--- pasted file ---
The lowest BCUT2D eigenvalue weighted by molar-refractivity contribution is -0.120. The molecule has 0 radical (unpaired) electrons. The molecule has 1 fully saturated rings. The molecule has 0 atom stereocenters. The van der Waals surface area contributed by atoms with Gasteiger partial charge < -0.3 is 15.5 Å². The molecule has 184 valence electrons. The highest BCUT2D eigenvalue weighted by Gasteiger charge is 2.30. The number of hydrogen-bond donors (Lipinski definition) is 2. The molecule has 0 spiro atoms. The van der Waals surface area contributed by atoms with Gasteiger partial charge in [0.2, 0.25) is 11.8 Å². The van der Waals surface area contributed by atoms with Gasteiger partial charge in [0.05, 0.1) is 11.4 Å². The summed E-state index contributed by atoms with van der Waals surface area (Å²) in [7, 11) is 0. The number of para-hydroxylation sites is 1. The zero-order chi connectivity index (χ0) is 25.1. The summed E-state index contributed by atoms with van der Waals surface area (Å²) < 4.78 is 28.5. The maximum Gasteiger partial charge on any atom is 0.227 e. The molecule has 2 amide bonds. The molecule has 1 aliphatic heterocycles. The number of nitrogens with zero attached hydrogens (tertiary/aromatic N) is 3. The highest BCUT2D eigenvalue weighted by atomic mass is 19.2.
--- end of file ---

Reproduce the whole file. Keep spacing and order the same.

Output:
The lowest BCUT2D eigenvalue weighted by molar-refractivity contribution is -0.120. The molecule has 0 radical (unpaired) electrons. The molecule has 1 fully saturated rings. The molecule has 0 atom stereocenters. The van der Waals surface area contributed by atoms with Gasteiger partial charge < -0.3 is 15.5 Å². The molecule has 184 valence electrons. The highest BCUT2D eigenvalue weighted by Gasteiger charge is 2.30. The number of hydrogen-bond donors (Lipinski definition) is 2. The molecule has 0 spiro atoms. The van der Waals surface area contributed by atoms with Gasteiger partial charge in [0.2, 0.25) is 11.8 Å². The van der Waals surface area contributed by atoms with Gasteiger partial charge in [0.05, 0.1) is 11.4 Å². The summed E-state index contributed by atoms with van der Waals surface area (Å²) in [7, 11) is 0. The number of para-hydroxylation sites is 1. The zero-order chi connectivity index (χ0) is 25.1. The summed E-state index contributed by atoms with van der Waals surface area (Å²) < 4.78 is 28.5. The maximum Gasteiger partial charge on any atom is 0.227 e. The molecule has 2 amide bonds. The molecule has 1 aliphatic heterocycles. The number of nitrogens with zero attached hydrogens (tertiary/aromatic N) is 3. The highest BCUT2D eigenvalue weighted by atomic mass is 19.2.